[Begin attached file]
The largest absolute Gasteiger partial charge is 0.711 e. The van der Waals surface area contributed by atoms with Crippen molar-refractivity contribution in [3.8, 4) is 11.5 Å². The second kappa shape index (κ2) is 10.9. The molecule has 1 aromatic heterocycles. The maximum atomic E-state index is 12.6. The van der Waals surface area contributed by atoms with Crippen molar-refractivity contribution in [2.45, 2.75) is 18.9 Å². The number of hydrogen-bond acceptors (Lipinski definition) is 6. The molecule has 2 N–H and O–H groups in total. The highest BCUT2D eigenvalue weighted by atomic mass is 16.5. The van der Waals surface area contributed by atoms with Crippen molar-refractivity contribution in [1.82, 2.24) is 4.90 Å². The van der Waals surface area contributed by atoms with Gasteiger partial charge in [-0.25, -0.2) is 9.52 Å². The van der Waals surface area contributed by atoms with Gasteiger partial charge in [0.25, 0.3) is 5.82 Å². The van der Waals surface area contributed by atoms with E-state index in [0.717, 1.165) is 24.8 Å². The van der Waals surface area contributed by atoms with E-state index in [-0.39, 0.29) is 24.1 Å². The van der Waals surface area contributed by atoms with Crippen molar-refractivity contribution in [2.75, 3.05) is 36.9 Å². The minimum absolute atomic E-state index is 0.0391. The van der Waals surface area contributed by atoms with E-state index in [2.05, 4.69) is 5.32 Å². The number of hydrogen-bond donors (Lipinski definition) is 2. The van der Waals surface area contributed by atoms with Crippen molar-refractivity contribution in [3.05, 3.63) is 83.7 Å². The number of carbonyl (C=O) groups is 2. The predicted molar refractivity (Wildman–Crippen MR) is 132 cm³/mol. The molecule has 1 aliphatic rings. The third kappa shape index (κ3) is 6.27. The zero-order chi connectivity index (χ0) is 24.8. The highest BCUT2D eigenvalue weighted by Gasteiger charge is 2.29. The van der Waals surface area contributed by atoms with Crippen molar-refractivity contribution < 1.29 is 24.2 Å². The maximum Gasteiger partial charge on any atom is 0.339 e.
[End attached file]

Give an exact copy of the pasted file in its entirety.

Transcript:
The largest absolute Gasteiger partial charge is 0.711 e. The van der Waals surface area contributed by atoms with Crippen molar-refractivity contribution in [3.8, 4) is 11.5 Å². The second kappa shape index (κ2) is 10.9. The molecule has 1 aromatic heterocycles. The maximum atomic E-state index is 12.6. The van der Waals surface area contributed by atoms with Crippen molar-refractivity contribution in [2.45, 2.75) is 18.9 Å². The number of hydrogen-bond acceptors (Lipinski definition) is 6. The molecule has 2 N–H and O–H groups in total. The highest BCUT2D eigenvalue weighted by atomic mass is 16.5. The van der Waals surface area contributed by atoms with Crippen molar-refractivity contribution in [1.82, 2.24) is 4.90 Å². The van der Waals surface area contributed by atoms with Gasteiger partial charge in [-0.25, -0.2) is 9.52 Å². The van der Waals surface area contributed by atoms with Gasteiger partial charge in [0.25, 0.3) is 5.82 Å². The van der Waals surface area contributed by atoms with E-state index in [0.717, 1.165) is 24.8 Å². The van der Waals surface area contributed by atoms with E-state index in [-0.39, 0.29) is 24.1 Å². The van der Waals surface area contributed by atoms with Crippen molar-refractivity contribution in [2.75, 3.05) is 36.9 Å². The minimum absolute atomic E-state index is 0.0391. The van der Waals surface area contributed by atoms with E-state index in [2.05, 4.69) is 5.32 Å². The number of hydrogen-bond donors (Lipinski definition) is 2. The van der Waals surface area contributed by atoms with Crippen molar-refractivity contribution in [3.05, 3.63) is 83.7 Å². The number of carbonyl (C=O) groups is 2. The predicted molar refractivity (Wildman–Crippen MR) is 132 cm³/mol. The molecule has 1 aliphatic rings. The third kappa shape index (κ3) is 6.27. The zero-order chi connectivity index (χ0) is 24.8. The highest BCUT2D eigenvalue weighted by Gasteiger charge is 2.29. The van der Waals surface area contributed by atoms with Crippen molar-refractivity contribution < 1.29 is 24.2 Å². The maximum Gasteiger partial charge on any atom is 0.339 e.